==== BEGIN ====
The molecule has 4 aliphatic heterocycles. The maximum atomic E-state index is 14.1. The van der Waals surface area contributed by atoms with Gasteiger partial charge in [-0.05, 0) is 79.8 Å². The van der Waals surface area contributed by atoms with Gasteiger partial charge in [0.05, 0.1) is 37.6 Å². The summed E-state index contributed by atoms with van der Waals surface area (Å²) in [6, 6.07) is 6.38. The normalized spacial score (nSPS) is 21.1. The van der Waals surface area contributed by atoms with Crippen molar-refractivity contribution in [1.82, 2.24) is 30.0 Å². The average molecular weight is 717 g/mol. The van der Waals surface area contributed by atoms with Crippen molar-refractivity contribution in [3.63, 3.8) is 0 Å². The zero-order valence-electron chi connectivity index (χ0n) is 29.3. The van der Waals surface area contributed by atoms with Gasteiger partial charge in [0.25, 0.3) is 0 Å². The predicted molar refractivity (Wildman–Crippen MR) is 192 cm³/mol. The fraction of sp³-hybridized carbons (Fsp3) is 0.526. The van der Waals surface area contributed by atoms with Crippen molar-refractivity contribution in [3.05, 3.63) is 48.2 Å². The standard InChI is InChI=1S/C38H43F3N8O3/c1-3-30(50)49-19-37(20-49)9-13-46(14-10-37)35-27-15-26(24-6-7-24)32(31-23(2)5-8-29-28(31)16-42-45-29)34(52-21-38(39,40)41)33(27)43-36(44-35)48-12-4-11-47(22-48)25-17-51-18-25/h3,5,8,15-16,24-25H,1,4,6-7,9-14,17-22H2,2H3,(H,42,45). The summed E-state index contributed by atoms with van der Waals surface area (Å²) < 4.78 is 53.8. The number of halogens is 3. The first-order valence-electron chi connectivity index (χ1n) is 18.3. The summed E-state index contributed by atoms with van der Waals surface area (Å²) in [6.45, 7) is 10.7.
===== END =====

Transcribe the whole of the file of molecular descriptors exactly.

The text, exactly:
The molecule has 4 aliphatic heterocycles. The maximum atomic E-state index is 14.1. The van der Waals surface area contributed by atoms with Gasteiger partial charge in [-0.05, 0) is 79.8 Å². The van der Waals surface area contributed by atoms with Gasteiger partial charge in [0.05, 0.1) is 37.6 Å². The summed E-state index contributed by atoms with van der Waals surface area (Å²) in [6, 6.07) is 6.38. The normalized spacial score (nSPS) is 21.1. The van der Waals surface area contributed by atoms with Crippen molar-refractivity contribution in [1.82, 2.24) is 30.0 Å². The average molecular weight is 717 g/mol. The van der Waals surface area contributed by atoms with Crippen molar-refractivity contribution in [3.63, 3.8) is 0 Å². The zero-order valence-electron chi connectivity index (χ0n) is 29.3. The van der Waals surface area contributed by atoms with Gasteiger partial charge in [0.25, 0.3) is 0 Å². The predicted molar refractivity (Wildman–Crippen MR) is 192 cm³/mol. The fraction of sp³-hybridized carbons (Fsp3) is 0.526. The van der Waals surface area contributed by atoms with Crippen molar-refractivity contribution in [3.05, 3.63) is 48.2 Å². The standard InChI is InChI=1S/C38H43F3N8O3/c1-3-30(50)49-19-37(20-49)9-13-46(14-10-37)35-27-15-26(24-6-7-24)32(31-23(2)5-8-29-28(31)16-42-45-29)34(52-21-38(39,40)41)33(27)43-36(44-35)48-12-4-11-47(22-48)25-17-51-18-25/h3,5,8,15-16,24-25H,1,4,6-7,9-14,17-22H2,2H3,(H,42,45). The summed E-state index contributed by atoms with van der Waals surface area (Å²) < 4.78 is 53.8. The number of halogens is 3. The first-order valence-electron chi connectivity index (χ1n) is 18.3. The summed E-state index contributed by atoms with van der Waals surface area (Å²) in [6.45, 7) is 10.7.